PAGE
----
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Materials news, April 2018

Defects prove beneficial for 2D materials

Defects in two-dimensional materials can enhance their physical, electrochemical, magnetic, energy and catalytic properties.

Lithium-ion batteries charge to the next level

Lithium-ion battery technology is starting to reach its physical limits.

Engineers have developed a continuous manufacturing process that can produce long strips of high-quality graphene for use in membranes.

By combining buckyballs with a molecular charge-transfer compound, scientists have produced a 2D nanosheet that expands on exposure to light.

Scientists have discovered that a reaction involving the impurity hydrogen fluoride helps form the solid-electrolyte interphase in lithium-ion batteries.

A novel technique for inducing a composite material to become stiffer and stronger when exposed to UV light could find use in future military rotorcraft.

Artificial intelligence could take just one hour to do fifty years work in searching for glassy, metallic alloys.

A novel X-ray nanoprobe beamline can observe materials down to a scale of just 10nm and capture multiple images of different material properties.

A synthetic foldamer that mimics DNA binds to proteins better than DNA.

Two-layered polymer matrix antidote to oxygen poisoning of biomimetic fuel cell catalyst.

Researchers have created a water-based zinc battery that is simultaneously powerful, rechargeable and intrinsically safe.

Soaking up metals improves carbon capture.

Proteins could target specific cells with natural enzymes and drugs to treat disease.

Using expired drugs to protect metals from corrosion could bring economic and environmental benefits.

Cardamom pods may deliver drugs via the convenient and effective oral route.

Using a multi-layered stack of metal films, researchers have shown that under certain conditions superconductors can also carry currents of 'spin'.

Scientists have developed a model that draws on oxidation kinetics to explain how stress affects the formation and spread of oxide layers in alloys.

Thin, engineered material that controls the redirection and reflection of sound waves with near perfect efficiency.

Find out about the recipients of the 2018 Outstanding review awards from the Acta Journals.

A novel alloy of iron, chromium and aluminum makes a safer cladding for nuclear fuel rods than conventional zirconium-containing alloys.

An artificial intelligence system has discovered three new metallic glass materials 200 times faster than could be done before.

Learn more about the latest addition to Elsevier’s Materials Today family.

High-quality lead-free films based on double perovskites with useful photovoltaic properties.

Sodium-ion electrolyte with newly discovered structure could be used in solid-state batteries.

Researchers have developed a smooth, durable, clear polymer coating that swiftly sheds water, oils, alcohols and even peanut butter.

Using caffeine as a catalyst, researchers have devised a way to create gummy, biocompatible gels that could be used for medical applications.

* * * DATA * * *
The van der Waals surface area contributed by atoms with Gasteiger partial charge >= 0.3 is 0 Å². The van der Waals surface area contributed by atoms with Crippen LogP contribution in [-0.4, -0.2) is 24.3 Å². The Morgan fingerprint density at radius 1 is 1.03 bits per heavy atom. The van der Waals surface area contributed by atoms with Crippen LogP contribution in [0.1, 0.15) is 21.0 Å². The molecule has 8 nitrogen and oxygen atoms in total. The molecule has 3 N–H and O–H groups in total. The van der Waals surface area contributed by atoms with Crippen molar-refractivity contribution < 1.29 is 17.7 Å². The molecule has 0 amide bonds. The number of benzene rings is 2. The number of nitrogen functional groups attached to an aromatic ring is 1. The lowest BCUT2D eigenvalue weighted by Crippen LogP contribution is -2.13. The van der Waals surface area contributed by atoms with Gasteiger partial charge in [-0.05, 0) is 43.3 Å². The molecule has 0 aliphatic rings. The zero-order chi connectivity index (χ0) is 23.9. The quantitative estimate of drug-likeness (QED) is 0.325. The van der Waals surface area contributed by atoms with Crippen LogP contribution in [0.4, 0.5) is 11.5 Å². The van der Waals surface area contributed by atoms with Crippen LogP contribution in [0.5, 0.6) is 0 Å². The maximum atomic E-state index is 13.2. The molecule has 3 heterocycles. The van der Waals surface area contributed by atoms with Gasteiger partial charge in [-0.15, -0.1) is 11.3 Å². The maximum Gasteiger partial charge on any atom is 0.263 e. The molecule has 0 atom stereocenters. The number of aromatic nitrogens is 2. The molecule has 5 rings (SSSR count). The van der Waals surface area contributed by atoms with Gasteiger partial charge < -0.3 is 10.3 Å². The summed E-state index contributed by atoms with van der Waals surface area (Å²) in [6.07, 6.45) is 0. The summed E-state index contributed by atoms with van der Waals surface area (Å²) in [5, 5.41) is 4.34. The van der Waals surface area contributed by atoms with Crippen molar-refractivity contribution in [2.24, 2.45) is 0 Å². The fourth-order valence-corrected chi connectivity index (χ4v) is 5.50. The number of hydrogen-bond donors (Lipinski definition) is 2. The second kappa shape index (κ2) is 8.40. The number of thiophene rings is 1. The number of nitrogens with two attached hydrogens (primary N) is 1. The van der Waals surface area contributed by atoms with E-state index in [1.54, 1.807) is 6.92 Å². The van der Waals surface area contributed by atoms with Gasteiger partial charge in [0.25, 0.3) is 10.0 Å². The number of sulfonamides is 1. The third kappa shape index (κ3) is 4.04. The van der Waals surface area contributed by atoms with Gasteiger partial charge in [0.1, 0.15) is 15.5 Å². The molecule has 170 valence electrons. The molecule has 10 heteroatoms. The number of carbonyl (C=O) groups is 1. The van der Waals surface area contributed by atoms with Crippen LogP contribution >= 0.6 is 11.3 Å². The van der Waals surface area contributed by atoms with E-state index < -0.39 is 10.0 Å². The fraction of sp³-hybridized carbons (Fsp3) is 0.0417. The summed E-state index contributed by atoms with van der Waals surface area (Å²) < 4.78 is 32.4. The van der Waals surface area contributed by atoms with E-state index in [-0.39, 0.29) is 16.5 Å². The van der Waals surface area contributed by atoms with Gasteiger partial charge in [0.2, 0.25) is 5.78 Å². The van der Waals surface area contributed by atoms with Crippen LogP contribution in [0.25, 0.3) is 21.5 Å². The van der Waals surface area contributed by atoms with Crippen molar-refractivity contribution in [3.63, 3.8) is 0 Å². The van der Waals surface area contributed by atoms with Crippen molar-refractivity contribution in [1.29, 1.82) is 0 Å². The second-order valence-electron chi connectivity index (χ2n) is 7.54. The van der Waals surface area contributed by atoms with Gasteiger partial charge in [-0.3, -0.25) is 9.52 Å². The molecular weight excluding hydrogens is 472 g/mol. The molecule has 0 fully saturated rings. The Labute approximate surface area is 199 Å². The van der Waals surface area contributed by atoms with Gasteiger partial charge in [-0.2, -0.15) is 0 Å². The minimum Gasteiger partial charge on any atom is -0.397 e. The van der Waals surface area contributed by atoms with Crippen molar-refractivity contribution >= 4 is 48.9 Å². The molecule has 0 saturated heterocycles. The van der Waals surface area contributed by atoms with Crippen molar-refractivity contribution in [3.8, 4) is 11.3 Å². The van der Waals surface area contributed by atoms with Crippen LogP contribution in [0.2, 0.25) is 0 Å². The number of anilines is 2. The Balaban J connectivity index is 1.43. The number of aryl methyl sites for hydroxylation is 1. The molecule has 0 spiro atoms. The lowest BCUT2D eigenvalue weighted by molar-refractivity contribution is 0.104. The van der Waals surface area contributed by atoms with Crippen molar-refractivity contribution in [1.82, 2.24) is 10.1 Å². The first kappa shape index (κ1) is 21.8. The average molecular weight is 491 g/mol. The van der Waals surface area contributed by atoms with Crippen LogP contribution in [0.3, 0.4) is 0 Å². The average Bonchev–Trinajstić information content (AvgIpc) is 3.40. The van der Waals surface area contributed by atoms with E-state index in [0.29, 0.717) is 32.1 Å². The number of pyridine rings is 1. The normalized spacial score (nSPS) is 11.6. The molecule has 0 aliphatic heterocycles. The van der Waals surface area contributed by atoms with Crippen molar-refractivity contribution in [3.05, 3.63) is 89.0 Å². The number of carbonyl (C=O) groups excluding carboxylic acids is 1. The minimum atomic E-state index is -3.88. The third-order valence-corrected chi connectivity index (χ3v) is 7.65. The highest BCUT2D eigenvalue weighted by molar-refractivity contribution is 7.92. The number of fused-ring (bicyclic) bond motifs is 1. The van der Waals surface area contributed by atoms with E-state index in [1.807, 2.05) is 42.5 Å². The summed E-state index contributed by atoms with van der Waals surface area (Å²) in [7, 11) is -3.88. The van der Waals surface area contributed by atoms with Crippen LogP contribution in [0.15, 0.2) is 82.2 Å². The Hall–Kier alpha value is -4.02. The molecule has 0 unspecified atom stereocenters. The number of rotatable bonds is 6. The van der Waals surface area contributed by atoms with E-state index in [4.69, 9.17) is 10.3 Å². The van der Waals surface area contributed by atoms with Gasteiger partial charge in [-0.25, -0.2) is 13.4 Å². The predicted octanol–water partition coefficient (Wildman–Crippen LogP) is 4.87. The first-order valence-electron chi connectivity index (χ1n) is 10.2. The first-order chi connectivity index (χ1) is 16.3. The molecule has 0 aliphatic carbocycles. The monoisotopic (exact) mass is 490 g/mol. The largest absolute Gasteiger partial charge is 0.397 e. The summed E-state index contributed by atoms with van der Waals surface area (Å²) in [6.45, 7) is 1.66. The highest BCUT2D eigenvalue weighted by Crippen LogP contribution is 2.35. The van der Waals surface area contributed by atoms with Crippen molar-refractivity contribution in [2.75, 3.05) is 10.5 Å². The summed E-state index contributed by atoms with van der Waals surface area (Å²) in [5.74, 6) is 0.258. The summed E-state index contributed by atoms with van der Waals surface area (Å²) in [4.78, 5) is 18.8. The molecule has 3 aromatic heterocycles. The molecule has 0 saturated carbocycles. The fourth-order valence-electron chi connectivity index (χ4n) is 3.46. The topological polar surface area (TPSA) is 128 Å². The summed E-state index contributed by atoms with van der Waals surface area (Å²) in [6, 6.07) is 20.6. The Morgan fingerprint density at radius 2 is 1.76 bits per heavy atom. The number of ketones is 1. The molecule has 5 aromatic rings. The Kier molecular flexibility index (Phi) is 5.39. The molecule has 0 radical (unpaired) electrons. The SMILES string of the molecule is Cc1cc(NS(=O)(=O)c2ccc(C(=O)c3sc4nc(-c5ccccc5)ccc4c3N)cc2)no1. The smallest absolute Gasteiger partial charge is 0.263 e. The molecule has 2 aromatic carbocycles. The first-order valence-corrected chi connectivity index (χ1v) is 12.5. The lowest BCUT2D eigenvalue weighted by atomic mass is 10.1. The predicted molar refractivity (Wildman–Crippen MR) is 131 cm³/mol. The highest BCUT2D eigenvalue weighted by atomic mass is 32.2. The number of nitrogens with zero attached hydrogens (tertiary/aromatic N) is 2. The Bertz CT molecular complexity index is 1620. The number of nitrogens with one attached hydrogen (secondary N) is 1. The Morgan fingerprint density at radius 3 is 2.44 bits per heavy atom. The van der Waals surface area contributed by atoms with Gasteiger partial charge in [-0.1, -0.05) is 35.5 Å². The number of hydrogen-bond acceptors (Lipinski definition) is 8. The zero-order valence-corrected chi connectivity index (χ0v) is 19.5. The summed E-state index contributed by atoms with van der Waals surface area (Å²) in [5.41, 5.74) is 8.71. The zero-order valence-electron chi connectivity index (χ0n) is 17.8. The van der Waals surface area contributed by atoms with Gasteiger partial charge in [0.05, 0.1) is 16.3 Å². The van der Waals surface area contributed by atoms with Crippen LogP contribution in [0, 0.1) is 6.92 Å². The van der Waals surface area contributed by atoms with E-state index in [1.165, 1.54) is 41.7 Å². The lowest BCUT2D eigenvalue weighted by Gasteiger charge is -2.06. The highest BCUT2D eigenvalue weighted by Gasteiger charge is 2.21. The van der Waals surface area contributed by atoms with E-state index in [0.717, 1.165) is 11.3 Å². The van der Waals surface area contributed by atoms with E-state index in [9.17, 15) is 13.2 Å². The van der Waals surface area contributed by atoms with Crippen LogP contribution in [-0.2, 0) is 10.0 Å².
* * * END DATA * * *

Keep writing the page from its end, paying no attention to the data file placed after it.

A novel database of inorganic thin-film materials for energy applications developed by NREL scientists contains more than 140,000 sample entries.

A new material made of sodium, phosphorous, tin and sulfur, with a tetragonal crystal shape, should make an effective electrolyte in solid-state batteries.

A proposed new state of matter termed a ‘superfluid quasicrystal’ should should flow without friction while exhibiting a nonperiodic structure.

Scientists have witnessed exotic superconductivity in the material ytterbium-bismuth-platinum that relies on highly unusual electron interactions.

Gold nanoparticles are remarkably robust when exposed to very high temperatures, but their atomic structures tend to fluctuate.

Physicists have induced magnetism in platinum by applying an electric field in a paramagnetic ionic liquid, creating a switchable 2D ferromagnet.

Constant illumination relaxes the crystal lattice of a perovskite material, making it more efficient at collecting sunlight and converting it to energy.

A solid oxide protective coating for metals, when applied in sufficiently thin layers, can deform as if it were a liquid, filling any cracks and gaps.

Coating the anode with a solid-electrolyte interphase has allowed the creation of a rechargeable non-aqueous magnesium-metal battery.

Inspired by a version of origami called kirigami, researchers have developed malleable electronic circuits that can be bent and twisted.

A novel method can produce linked networks of metal oxides, held together by boron, that possess interesting catalytic or electronic properties.

Scientists have developed the first technique able to meld ions from up to eight different elements to form high entropy alloyed nanoparticles.

An aluminum-based material can quickly change how it reflects heat, by smoothing or wrinkling its surface after being stretched or electrically triggered.

A polymer thermal conductor with rigid, ordered monomer chains can conduct 10 times more heat than most commercially used polymers.

Using a nanoparticle 'supersoap', scientists have developed a way to print three-dimensional structures composed entirely of liquids.

Scientists have discovered that a barium-iron-arsenic superconductor changes its magnetic properties when put under mechanical strain.

Scientists created an electrically conducting crystal made from layers of iron and tin atoms, with each layer arranged in the pattern of a kagome lattice.

Scientists have furthered their understanding of how, when and where the atoms in molten metal ‘lock’ into place during the production of metallic glass.

When placed between the two electrodes of a lithium-metal battery, a graphene oxide 'nanosheet' can prevent the formation of lithium dendrites.

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